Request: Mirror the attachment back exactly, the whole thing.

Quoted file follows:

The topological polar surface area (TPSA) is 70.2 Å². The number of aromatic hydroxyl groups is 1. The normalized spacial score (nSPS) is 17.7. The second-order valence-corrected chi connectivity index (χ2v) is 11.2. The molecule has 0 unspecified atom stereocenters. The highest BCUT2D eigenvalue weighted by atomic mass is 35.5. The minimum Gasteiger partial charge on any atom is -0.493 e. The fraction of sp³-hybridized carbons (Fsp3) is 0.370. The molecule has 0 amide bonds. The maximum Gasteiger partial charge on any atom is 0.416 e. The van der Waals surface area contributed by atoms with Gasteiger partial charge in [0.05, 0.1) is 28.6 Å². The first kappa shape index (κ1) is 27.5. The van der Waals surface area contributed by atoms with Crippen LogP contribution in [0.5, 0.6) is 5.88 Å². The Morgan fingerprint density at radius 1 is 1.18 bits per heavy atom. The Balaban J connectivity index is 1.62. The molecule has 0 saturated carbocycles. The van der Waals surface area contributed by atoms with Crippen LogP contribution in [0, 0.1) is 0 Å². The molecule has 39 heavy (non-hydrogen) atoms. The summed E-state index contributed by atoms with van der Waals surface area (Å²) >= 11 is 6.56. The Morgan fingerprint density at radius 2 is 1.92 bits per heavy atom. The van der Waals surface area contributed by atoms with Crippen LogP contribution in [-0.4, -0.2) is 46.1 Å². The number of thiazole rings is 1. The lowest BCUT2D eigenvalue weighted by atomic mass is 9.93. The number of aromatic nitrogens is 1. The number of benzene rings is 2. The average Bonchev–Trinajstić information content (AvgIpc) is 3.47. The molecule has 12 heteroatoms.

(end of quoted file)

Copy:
The topological polar surface area (TPSA) is 70.2 Å². The number of aromatic hydroxyl groups is 1. The normalized spacial score (nSPS) is 17.7. The second-order valence-corrected chi connectivity index (χ2v) is 11.2. The molecule has 0 unspecified atom stereocenters. The highest BCUT2D eigenvalue weighted by atomic mass is 35.5. The minimum Gasteiger partial charge on any atom is -0.493 e. The fraction of sp³-hybridized carbons (Fsp3) is 0.370. The molecule has 0 amide bonds. The maximum Gasteiger partial charge on any atom is 0.416 e. The van der Waals surface area contributed by atoms with Gasteiger partial charge in [0.05, 0.1) is 28.6 Å². The first kappa shape index (κ1) is 27.5. The van der Waals surface area contributed by atoms with Crippen LogP contribution in [0.5, 0.6) is 5.88 Å². The Morgan fingerprint density at radius 1 is 1.18 bits per heavy atom. The Balaban J connectivity index is 1.62. The molecule has 0 saturated carbocycles. The van der Waals surface area contributed by atoms with Crippen LogP contribution in [0, 0.1) is 0 Å². The molecule has 39 heavy (non-hydrogen) atoms. The summed E-state index contributed by atoms with van der Waals surface area (Å²) >= 11 is 6.56. The Morgan fingerprint density at radius 2 is 1.92 bits per heavy atom. The van der Waals surface area contributed by atoms with Crippen LogP contribution in [-0.4, -0.2) is 46.1 Å². The number of thiazole rings is 1. The lowest BCUT2D eigenvalue weighted by atomic mass is 9.93. The number of aromatic nitrogens is 1. The number of benzene rings is 2. The average Bonchev–Trinajstić information content (AvgIpc) is 3.47. The molecule has 12 heteroatoms.